In the field of mathematics education, problem solving is defined as the “mathematical tasks that have the potential to provide intellectual challenges for enhancing students ' mathematical understanding and development” (NCTM, 2010). A vast amount of literature exists on the teaching and learning of problem solving in mathematics education (Schoenfeld, 2007). With an ample amount of research showing the importance of problem solving aptitude on mathematics achievement (Schoenfeld, 2007), The National Council for Teachers of Mathematics’ (NCTM) Agenda for Action, emphasized that problem so...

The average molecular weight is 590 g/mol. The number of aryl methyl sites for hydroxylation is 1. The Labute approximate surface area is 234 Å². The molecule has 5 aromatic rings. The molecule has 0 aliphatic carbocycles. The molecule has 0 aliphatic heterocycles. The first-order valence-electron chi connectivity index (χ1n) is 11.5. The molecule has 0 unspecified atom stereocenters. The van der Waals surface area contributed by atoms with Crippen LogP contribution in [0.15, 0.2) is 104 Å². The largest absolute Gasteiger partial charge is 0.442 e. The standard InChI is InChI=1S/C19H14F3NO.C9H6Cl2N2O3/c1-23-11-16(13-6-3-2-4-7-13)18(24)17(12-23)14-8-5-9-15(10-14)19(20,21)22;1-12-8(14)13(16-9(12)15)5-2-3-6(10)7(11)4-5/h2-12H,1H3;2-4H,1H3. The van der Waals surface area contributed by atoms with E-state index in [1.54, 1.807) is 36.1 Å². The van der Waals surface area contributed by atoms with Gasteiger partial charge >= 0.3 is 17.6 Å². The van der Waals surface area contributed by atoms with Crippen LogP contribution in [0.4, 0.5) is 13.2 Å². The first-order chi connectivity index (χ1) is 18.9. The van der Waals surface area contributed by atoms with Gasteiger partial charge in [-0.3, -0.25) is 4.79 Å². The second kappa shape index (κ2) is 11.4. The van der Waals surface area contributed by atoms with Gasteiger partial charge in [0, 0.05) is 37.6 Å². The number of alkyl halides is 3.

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...s focus on belief and affective factors such as motivation (Areepattamannil & Freeman, 2008; Gottfriend, 1990; Halawah, 2006; Lepola, Niemi, Kuikka, & Hannula, 2005) and mathematical anxiety (Kyttälä, M., & Björn, 2014; Vukovic et al., 2012) on the problem solving process.
Furthermore, the majority of studies on mathematical problem solving examine how students perform on closed problems. Closed problems are defined as problems that have only one correct answer. Closed problems also often only have one strategy or algorithm used to find the answer (Becker & Shimada, 1997). For instance, an example of a closed problem is the one-step equation x + 3 = 12. Typically students will either logically guess and check a value for x or remember the procedure to subtract three from both sides of the equation. These two strategies will yield the one unique answer of nine.
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